J. L. BELL is a Massachusetts writer who specializes in (among other things) the start of the American Revolution in and around Boston. He is particularly interested in the experiences of children in 1765-75. He has published scholarly papers and popular articles for both children and adults. He was consultant for an episode of History Detectives, and contributed to a display at Minute Man National Historic Park.

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Thursday, August 04, 2011

Did the Washingtons Celebrate Their Anniversary?

George and Martha Washington married on 6 Jan 1759. At left are the slippers Martha reportedly wore on that occasion, or a careful modern reproduction, courtesy of Mount Vernon.

The Washingtons’ wedding anniversary always fell on Twelfth Night. On that day in 1776, they were in Cambridge, at the home still nominally owned by departed Loyalist John Vassall.

In his 1855 biography of the first President, Washington Irving wrote of Martha in Cambridge:
She presided at head-quarters with mingled dignity and affability. We have an anecdote or two of the internal affairs of headquarters, furnished by the descendant of one who was an occasional inmate there. . . .

Not long after her arrival in camp, Mrs. Washington claimed to keep twelfth-night in due style as the anniversary of her wedding. “The general,” says the same informant, “was somewhat thoughtful, and said he was afraid he must refuse it.” His objections were overcome, and twelfth-night and the wedding anniversary were duly celebrated.
I’ve found no contemporaneous evidence of this celebration—no mention of it by the Washingtons or others, no indication of a special dinner or ball in the household accounts.

Furthermore, scholars who have examined George Washington’s diaries found no sign that the couple celebrated their wedding anniversary in other years, either. In one year that date coincided with a large number of guests at Mount Vernon, but that was only one year, and it could easily have been happenstance.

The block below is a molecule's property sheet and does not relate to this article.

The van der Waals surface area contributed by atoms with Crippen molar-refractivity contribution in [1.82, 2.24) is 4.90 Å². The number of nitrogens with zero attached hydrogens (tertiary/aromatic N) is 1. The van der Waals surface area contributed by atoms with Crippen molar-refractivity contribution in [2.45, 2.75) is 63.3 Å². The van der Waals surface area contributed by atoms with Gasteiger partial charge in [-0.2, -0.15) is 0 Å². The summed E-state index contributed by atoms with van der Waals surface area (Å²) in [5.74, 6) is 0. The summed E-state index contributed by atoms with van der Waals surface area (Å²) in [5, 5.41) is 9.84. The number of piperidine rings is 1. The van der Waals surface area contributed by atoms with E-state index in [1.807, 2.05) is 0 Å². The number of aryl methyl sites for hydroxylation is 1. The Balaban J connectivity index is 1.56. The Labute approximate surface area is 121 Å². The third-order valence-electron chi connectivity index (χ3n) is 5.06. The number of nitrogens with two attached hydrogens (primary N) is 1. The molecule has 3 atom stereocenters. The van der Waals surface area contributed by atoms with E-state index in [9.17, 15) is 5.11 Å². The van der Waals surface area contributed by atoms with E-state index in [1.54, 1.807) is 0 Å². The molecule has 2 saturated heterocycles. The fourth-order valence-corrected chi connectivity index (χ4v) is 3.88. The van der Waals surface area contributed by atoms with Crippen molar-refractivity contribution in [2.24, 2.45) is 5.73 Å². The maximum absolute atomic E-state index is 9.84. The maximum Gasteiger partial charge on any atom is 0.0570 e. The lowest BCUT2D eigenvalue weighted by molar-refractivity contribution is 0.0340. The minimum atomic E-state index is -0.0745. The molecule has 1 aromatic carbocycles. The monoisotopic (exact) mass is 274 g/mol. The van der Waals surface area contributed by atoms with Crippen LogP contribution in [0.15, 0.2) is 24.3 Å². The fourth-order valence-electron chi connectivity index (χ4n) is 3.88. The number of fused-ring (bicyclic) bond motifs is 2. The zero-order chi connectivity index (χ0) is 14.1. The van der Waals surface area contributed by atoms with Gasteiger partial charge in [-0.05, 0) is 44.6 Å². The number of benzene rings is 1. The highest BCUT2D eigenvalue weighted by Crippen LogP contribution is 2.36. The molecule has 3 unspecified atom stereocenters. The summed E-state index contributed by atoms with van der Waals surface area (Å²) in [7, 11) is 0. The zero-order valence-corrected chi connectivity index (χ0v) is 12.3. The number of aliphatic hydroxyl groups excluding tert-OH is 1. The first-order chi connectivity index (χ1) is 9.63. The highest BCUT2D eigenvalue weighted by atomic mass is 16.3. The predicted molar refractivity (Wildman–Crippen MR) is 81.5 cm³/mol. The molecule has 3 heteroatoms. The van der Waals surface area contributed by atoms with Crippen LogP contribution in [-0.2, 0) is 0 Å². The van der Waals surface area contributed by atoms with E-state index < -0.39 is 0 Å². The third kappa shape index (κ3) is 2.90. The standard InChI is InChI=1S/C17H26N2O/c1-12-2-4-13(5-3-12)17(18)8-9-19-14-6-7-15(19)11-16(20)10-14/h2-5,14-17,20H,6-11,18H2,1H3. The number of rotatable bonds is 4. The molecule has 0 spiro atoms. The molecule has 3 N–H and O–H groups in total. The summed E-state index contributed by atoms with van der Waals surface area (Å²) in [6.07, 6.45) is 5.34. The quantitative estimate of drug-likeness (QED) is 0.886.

Gen. Washington noted the anniversary of Gen. Edward Braddock’s defeat in a letter to a fellow veteran in 1776, but he never mentioned the anniversary of his wedding in his surviving papers. Of course, Martha Washington burned almost all the correspondence between her and her husband.

John and Abigail Adams, who saved almost everything, noted their wedding anniversary in letters in 1777 and 1782—well, Abigail did. But her point was that she regretted how they were apart. The family made a big deal of John and Abigail’s fiftieth anniversary in 1814, a “day of jubilee.” But I’m not seeing mentions of receptions or parties on earlier marriage dates when they were together. Such celebrations don’t appear to have been a common custom.

TOMORROW: Filling in the gaps.

6 comments:

Daud said...

I wonder if it was really a norm to celebrate wedding anniversaries at the time- and if so, what sort of celebration was usual- Like for example if all that was expected was to spend time together.

Barbara said...

Read all diaries & cannot remember such. It's probably something I would have noted. Interesting, nonetheless...

J. L. Bell said...

Thanks for that confirming info.

Alison said...

I wish you'd clarify that while only Abigail mentions the anniversary in 1782, they *both* did in 1777. John mentions it in a letter to her on the 28th:
"I celebrated the 25th. of this Month, in my own Mind and Heart, much more than I shall the 30th. -- because I think the first a more fortunate day than the last."
D'aww... and, Aww John!
(The 30th being his birthday of course)

J. L. Bell said...

Actually, I’d missed John’s comment. It gives him extra points in my estimation. Thanks for pointing it out!

J. L. Bell said...

One of the challenges of assessing how eighteenth-century American couples observed their anniversary is that if the custom was to have a quiet family dinner or the like, then that would be far less likely to show up in letters than a blowout celebration. But it could still have been very meaningful to the couple.